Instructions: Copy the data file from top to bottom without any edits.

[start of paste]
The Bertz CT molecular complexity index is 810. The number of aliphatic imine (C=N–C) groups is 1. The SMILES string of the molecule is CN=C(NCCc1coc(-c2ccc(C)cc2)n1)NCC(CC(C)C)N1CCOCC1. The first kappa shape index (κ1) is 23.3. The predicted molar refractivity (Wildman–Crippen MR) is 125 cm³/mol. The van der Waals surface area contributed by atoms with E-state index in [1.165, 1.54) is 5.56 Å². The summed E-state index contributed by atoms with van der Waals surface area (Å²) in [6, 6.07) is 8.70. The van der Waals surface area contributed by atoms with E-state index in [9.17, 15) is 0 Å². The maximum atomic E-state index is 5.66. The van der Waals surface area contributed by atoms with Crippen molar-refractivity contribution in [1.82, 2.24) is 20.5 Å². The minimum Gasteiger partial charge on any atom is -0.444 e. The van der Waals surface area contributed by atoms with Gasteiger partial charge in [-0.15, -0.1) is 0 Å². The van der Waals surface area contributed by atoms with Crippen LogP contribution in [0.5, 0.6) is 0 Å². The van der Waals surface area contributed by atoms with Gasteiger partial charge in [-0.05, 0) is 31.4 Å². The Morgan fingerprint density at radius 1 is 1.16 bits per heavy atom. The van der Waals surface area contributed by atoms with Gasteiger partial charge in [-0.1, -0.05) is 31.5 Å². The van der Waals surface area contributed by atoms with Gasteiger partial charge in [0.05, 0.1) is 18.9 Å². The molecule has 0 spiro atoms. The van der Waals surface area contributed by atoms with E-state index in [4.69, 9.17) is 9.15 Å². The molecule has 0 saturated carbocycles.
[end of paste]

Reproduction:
The Bertz CT molecular complexity index is 810. The number of aliphatic imine (C=N–C) groups is 1. The SMILES string of the molecule is CN=C(NCCc1coc(-c2ccc(C)cc2)n1)NCC(CC(C)C)N1CCOCC1. The first kappa shape index (κ1) is 23.3. The predicted molar refractivity (Wildman–Crippen MR) is 125 cm³/mol. The van der Waals surface area contributed by atoms with E-state index in [1.165, 1.54) is 5.56 Å². The summed E-state index contributed by atoms with van der Waals surface area (Å²) in [6, 6.07) is 8.70. The van der Waals surface area contributed by atoms with E-state index in [9.17, 15) is 0 Å². The maximum atomic E-state index is 5.66. The van der Waals surface area contributed by atoms with Crippen molar-refractivity contribution in [1.82, 2.24) is 20.5 Å². The minimum Gasteiger partial charge on any atom is -0.444 e. The van der Waals surface area contributed by atoms with Gasteiger partial charge in [-0.15, -0.1) is 0 Å². The van der Waals surface area contributed by atoms with Crippen LogP contribution in [0.5, 0.6) is 0 Å². The van der Waals surface area contributed by atoms with Gasteiger partial charge in [-0.05, 0) is 31.4 Å². The Morgan fingerprint density at radius 1 is 1.16 bits per heavy atom. The van der Waals surface area contributed by atoms with Gasteiger partial charge in [-0.1, -0.05) is 31.5 Å². The van der Waals surface area contributed by atoms with Gasteiger partial charge in [0.05, 0.1) is 18.9 Å². The molecule has 0 spiro atoms. The van der Waals surface area contributed by atoms with E-state index in [4.69, 9.17) is 9.15 Å². The molecule has 0 saturated carbocycles.